Did anyone see the premiere of On The Lot last night? The first task given to the fifty (fifty!) aspiring filmmakers was to pitch a movie to Carrie Fisher, Bret Ratner and Garry Marshall based on one of five log lines.
A country mouse is captured by a phrmaceutical testing lab and must escape.
A man about to become a priest meets the woman of his dreams just before taking his vows.
A box of military equipment destined for a base is delivered to a suburban house in error.
A slacker is recruited into the CIA.
And I've totally forgotten the last one...
It was painful. (And probably not that entertaining for non-writers, non-filmmakers.) They only showed a couple of even half-way decent pitches and a lot of really terrible ones. Amazing how little most of the contestants seemed to know about storytelling. I think many of them wanted to show how creative they were and how they could think "out of the box" but that only works if you actualy come up with a story to go with your wacky idea! Ratner made it clear to them their pitches had to show their movie had a clear beginning middle and end. Some of them were so crazy. Did these people forget that the prize is a development deal with Dreamworks????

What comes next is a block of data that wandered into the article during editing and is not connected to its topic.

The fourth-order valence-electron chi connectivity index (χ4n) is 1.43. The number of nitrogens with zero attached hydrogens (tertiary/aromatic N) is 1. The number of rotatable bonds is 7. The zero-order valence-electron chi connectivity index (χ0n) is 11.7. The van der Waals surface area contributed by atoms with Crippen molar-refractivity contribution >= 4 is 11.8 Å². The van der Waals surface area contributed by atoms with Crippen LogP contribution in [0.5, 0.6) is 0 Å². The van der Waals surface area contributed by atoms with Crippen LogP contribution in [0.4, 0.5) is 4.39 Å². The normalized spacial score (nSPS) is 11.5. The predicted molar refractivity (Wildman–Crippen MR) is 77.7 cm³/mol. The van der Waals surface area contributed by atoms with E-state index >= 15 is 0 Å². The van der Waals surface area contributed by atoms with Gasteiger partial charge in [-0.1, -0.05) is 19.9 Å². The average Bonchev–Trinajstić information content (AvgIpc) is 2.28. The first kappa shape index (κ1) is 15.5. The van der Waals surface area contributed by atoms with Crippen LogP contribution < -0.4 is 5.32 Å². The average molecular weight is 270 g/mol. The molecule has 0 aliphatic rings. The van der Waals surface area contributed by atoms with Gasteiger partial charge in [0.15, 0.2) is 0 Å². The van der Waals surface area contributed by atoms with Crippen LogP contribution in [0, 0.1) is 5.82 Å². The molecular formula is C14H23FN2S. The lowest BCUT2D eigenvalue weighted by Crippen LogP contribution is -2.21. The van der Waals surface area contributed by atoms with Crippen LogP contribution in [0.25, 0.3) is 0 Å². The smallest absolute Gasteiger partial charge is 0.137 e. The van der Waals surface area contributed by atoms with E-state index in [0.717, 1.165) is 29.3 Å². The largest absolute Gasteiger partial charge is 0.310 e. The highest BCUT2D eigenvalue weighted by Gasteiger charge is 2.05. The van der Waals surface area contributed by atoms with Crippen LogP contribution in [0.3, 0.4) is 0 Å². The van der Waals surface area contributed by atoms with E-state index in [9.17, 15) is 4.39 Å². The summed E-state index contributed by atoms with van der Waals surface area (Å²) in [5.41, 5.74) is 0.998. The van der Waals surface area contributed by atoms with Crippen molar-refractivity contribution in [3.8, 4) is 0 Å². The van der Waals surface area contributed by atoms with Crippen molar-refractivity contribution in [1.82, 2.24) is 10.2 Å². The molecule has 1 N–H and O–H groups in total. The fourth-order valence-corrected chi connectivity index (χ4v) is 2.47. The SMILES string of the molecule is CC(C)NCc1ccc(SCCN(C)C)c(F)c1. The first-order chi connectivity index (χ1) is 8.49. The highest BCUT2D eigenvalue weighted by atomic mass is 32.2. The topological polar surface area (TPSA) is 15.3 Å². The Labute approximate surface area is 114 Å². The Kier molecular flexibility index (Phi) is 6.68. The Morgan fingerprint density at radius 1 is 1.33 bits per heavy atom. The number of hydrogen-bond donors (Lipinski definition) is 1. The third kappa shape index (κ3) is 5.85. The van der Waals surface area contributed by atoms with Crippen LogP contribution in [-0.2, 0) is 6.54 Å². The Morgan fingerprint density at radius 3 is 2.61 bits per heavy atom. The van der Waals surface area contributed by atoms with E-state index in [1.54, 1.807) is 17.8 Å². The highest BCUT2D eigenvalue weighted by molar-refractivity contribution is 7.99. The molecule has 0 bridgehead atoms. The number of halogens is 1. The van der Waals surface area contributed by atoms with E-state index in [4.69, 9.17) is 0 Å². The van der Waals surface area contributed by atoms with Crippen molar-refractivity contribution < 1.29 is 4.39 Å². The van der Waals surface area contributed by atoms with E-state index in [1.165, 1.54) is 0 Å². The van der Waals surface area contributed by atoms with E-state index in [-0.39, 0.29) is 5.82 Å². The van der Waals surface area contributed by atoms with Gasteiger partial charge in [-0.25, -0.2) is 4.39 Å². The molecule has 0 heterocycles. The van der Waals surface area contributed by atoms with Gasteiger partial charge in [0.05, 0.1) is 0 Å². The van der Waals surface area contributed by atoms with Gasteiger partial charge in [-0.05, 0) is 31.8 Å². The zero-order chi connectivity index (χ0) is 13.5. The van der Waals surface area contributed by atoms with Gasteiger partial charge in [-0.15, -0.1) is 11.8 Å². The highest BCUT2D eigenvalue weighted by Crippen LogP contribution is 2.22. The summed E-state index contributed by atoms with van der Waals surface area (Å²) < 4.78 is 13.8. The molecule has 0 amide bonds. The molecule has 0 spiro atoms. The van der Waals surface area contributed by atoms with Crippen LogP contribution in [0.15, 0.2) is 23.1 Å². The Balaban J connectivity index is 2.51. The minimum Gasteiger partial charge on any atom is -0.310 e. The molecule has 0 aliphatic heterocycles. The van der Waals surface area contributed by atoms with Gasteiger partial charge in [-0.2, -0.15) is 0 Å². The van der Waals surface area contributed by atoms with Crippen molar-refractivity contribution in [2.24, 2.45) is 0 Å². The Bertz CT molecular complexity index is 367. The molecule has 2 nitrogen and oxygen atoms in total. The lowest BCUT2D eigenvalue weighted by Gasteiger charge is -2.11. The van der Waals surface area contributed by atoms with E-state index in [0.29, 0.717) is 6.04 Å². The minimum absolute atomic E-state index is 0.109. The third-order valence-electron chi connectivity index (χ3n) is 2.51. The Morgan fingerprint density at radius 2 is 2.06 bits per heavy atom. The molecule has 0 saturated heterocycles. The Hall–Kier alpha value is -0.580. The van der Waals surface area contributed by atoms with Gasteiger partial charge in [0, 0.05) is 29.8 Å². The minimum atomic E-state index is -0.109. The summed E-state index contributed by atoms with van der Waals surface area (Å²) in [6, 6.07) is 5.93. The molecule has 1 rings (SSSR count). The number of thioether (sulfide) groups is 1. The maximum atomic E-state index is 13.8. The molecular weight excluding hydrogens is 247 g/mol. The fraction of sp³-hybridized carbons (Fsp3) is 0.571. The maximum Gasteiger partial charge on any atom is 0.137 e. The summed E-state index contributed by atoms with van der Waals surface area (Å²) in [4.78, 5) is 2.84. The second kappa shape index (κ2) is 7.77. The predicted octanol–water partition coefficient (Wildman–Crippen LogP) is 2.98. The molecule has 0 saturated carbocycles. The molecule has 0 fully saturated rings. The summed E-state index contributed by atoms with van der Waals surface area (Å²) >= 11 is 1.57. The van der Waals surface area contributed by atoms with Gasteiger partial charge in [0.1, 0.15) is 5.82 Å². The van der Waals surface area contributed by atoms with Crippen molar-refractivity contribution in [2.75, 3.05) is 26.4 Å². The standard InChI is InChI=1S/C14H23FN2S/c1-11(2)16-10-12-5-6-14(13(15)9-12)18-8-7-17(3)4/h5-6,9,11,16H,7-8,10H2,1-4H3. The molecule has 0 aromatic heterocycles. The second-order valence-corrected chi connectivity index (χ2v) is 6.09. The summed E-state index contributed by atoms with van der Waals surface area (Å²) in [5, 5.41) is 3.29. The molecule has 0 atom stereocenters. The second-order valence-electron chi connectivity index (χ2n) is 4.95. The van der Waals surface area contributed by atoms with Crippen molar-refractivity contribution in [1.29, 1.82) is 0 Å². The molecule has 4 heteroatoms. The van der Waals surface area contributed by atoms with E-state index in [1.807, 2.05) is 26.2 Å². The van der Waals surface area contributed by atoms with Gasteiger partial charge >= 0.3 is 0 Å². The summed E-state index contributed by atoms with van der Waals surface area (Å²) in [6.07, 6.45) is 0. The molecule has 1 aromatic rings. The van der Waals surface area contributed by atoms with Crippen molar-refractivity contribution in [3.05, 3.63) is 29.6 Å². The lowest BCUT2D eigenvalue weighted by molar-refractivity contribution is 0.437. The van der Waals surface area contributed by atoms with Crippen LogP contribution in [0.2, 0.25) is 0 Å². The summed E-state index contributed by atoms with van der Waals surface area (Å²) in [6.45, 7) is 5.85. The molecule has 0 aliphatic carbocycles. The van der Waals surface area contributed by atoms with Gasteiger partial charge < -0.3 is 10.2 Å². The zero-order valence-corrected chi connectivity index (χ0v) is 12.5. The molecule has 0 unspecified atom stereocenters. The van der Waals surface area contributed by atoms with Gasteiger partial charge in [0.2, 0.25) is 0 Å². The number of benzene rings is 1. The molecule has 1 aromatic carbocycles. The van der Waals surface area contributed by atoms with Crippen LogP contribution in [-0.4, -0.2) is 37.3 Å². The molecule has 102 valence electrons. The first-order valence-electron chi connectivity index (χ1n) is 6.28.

Made me think of one of the reasons I've been hesitant to consider writing screenplays instead of novels -- in spite of my obvious love for movies. In movies there are two main (often conflicting) creative people involved in developing the story. The writer and the director. (and that's before the actors and everyone else gets involved.) I'm not sure I could cope with being only one half of that equation especially because the director seems to be the one with more control, more respect (and better paid) and last night proved how some of them are SUCH IDIOTS without a clue about storytelling.